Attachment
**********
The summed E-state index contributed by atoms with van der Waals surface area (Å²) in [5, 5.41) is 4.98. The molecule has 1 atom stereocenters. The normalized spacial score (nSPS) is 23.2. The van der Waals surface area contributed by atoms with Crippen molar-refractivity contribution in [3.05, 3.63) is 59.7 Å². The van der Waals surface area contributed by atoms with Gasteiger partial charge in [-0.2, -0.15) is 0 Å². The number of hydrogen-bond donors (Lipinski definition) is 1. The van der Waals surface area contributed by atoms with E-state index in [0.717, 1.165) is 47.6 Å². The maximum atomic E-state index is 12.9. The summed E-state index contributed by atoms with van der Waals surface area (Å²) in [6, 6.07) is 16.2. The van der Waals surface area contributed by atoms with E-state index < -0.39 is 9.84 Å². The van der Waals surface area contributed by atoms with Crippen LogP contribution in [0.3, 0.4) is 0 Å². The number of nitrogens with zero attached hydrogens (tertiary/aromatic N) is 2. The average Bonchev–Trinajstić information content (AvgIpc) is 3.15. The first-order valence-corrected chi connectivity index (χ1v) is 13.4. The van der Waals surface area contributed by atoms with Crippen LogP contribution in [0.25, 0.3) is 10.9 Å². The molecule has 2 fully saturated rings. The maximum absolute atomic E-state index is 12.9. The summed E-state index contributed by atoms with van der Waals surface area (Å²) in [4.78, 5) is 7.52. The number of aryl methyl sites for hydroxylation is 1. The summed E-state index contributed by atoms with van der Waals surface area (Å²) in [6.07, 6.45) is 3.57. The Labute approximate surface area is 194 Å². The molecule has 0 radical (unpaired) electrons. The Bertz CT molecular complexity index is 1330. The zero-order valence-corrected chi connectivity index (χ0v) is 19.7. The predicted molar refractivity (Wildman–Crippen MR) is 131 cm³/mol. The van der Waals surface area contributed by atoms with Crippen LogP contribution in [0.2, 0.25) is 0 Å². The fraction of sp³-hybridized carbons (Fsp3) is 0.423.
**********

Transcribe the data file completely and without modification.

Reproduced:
The summed E-state index contributed by atoms with van der Waals surface area (Å²) in [5, 5.41) is 4.98. The molecule has 1 atom stereocenters. The normalized spacial score (nSPS) is 23.2. The van der Waals surface area contributed by atoms with Crippen molar-refractivity contribution in [3.05, 3.63) is 59.7 Å². The van der Waals surface area contributed by atoms with Gasteiger partial charge in [-0.2, -0.15) is 0 Å². The number of hydrogen-bond donors (Lipinski definition) is 1. The van der Waals surface area contributed by atoms with E-state index in [0.717, 1.165) is 47.6 Å². The maximum atomic E-state index is 12.9. The summed E-state index contributed by atoms with van der Waals surface area (Å²) in [6, 6.07) is 16.2. The van der Waals surface area contributed by atoms with E-state index < -0.39 is 9.84 Å². The van der Waals surface area contributed by atoms with Crippen LogP contribution in [0.3, 0.4) is 0 Å². The number of nitrogens with zero attached hydrogens (tertiary/aromatic N) is 2. The average Bonchev–Trinajstić information content (AvgIpc) is 3.15. The first-order valence-corrected chi connectivity index (χ1v) is 13.4. The van der Waals surface area contributed by atoms with Crippen LogP contribution in [0.25, 0.3) is 10.9 Å². The molecule has 2 fully saturated rings. The maximum absolute atomic E-state index is 12.9. The summed E-state index contributed by atoms with van der Waals surface area (Å²) in [4.78, 5) is 7.52. The number of aryl methyl sites for hydroxylation is 1. The summed E-state index contributed by atoms with van der Waals surface area (Å²) in [6.07, 6.45) is 3.57. The Labute approximate surface area is 194 Å². The molecule has 0 radical (unpaired) electrons. The Bertz CT molecular complexity index is 1330. The zero-order valence-corrected chi connectivity index (χ0v) is 19.7. The predicted molar refractivity (Wildman–Crippen MR) is 131 cm³/mol. The van der Waals surface area contributed by atoms with Crippen LogP contribution in [0.2, 0.25) is 0 Å². The fraction of sp³-hybridized carbons (Fsp3) is 0.423.